For years, people thought of Assistive Technology (AT) as being complex, and usually expensive, gadgetry like power wheelchairs that only a very small minority of people would ever use. Sadly, this perception of AT that fails to capture the full scope of what it means to utilize AT for people with disabilities. Realistically speaking, AT is a tool used to simplify a person’s life. You do not limit the concept of a tool to an arc welder, and it may be as simple as a hammer. The same analysis needs to be applied when considering AT.
Generally speaking, for individuals with a disability, AT is defined as "any item, piece of equipment, or product system, whether acquired commercially off the shelf, modified, or customized, that is used to increase, maintain, or improve functional capabilities of a person with a disability.” So, for the individual who might otherwise tend to forget to take medication, that simple pill box is AT for that individual. So, when we note that November is Assistive Technology Month we are trying to get people to understand that AT broadly acts to improve people’s lives, and it not a mere push for complicated and expensive devices.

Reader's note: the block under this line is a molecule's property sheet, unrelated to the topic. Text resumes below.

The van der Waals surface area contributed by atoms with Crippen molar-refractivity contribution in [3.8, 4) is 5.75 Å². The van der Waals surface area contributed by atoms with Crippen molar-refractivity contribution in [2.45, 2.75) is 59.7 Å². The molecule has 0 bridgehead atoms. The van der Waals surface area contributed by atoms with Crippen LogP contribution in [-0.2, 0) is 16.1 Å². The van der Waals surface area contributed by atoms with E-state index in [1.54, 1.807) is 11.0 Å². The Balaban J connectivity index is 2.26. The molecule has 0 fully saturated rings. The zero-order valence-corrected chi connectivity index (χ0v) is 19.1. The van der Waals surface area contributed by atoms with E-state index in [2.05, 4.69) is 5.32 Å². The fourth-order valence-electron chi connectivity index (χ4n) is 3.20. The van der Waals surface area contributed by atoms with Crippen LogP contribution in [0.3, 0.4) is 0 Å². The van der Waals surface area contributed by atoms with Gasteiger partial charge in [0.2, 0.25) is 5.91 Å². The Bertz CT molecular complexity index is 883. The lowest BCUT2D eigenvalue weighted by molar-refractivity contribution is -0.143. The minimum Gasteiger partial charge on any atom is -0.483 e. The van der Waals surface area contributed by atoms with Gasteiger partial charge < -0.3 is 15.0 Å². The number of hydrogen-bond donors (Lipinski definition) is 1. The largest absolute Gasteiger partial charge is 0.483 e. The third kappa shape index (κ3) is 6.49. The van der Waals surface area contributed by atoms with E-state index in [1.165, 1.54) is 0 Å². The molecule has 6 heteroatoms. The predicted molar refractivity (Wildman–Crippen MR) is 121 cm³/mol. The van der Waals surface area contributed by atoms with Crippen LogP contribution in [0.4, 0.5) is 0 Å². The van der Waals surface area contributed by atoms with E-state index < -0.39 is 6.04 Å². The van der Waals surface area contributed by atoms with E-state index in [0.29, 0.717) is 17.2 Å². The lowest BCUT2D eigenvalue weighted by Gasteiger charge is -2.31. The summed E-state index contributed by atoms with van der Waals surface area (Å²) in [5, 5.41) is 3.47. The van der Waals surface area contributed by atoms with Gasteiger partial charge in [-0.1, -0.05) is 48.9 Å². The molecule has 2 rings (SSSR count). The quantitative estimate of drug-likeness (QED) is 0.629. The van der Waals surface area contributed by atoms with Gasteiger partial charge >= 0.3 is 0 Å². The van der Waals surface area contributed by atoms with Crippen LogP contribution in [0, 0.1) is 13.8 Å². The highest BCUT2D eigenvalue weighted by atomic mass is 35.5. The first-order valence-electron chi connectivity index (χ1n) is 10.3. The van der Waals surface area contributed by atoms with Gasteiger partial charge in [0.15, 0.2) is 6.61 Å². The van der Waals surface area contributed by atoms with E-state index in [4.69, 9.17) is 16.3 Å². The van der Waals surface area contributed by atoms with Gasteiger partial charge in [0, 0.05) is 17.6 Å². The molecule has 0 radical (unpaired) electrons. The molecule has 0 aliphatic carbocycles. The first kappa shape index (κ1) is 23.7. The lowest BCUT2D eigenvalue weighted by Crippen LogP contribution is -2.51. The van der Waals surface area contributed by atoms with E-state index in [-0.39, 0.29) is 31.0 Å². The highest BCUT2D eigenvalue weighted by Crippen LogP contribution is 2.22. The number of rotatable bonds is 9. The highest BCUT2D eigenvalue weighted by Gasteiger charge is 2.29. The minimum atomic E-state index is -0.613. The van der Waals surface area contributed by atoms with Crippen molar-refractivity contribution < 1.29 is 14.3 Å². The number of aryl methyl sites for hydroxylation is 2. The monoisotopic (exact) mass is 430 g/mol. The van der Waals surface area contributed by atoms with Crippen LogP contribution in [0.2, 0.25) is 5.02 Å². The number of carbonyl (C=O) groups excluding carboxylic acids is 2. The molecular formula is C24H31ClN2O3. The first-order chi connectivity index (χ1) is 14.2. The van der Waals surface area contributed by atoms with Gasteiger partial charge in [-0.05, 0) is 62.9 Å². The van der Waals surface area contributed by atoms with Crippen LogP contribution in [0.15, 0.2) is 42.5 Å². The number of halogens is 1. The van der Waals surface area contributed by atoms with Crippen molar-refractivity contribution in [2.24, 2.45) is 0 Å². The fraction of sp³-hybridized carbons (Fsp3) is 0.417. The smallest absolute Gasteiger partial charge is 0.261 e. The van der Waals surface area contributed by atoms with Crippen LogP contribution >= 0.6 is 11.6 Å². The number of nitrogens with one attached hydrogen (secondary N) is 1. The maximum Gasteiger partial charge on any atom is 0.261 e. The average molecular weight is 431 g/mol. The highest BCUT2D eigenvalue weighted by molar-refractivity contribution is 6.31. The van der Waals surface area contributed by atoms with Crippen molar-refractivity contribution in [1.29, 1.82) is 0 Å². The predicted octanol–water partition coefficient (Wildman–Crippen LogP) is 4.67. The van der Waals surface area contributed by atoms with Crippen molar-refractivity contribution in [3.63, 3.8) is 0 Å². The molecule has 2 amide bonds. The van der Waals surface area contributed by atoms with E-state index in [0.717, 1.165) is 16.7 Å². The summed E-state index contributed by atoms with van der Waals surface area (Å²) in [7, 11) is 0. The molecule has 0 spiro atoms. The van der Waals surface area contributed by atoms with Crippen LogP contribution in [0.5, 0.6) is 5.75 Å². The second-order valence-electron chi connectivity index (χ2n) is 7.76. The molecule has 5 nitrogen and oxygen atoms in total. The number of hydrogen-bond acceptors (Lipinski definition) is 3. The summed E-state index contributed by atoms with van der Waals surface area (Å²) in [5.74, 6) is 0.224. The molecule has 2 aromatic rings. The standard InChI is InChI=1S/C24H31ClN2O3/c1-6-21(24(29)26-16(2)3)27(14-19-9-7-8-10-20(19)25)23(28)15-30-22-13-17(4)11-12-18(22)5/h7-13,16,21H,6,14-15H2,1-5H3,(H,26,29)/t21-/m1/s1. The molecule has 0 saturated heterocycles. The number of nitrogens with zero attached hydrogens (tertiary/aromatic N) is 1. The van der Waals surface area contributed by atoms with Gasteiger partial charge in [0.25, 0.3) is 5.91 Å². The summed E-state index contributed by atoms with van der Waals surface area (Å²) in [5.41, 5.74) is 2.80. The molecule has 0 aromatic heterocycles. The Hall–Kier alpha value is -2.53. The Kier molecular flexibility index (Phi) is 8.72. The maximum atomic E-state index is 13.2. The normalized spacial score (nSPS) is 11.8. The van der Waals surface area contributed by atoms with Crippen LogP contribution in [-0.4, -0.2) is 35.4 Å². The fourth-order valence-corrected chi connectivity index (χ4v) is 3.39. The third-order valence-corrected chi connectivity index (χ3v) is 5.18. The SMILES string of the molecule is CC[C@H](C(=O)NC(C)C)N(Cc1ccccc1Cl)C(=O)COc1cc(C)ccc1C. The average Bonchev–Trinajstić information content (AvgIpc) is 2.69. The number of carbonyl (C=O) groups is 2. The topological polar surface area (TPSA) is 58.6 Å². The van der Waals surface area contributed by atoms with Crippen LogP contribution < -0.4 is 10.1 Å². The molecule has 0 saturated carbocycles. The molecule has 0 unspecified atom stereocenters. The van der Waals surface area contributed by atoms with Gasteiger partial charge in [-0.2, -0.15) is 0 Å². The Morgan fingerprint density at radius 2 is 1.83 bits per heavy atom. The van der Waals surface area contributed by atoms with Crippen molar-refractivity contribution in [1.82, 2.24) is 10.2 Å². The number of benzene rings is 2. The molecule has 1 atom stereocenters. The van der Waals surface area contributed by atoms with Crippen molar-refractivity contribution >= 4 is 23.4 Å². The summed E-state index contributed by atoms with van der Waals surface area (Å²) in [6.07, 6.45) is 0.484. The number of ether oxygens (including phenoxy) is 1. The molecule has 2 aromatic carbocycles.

The importance of everybody understanding this broad definition of AT is far reaching. For example, virtually everybody has a cell phone these days, and many employers restrict use of such devices at work settings. However, if a person has a disability where “journaling” can assist in limiting the impact of the disability, an app on a cellphone that permits journaling may be a form of AT which could give rise to a “reasonable accommodation” in that work setting to be able to use the cellphone notwithstanding the usual restriction. The point is that by both the individual and the employer knowing the broad reach of AT, they both may benefit.
As a practical matter, it is important to both recognize and celebrate this broad concept of AT. By recognizing that AT is not simply something huge and expensive, we are more likely to integrate the use of AT into the everyday activities of people with disabilities. In effect, understanding and celebrating AT makes everybody’s life more enjoyable, not just people with disabilities. So, say it loudly: November is Assistive Technology month!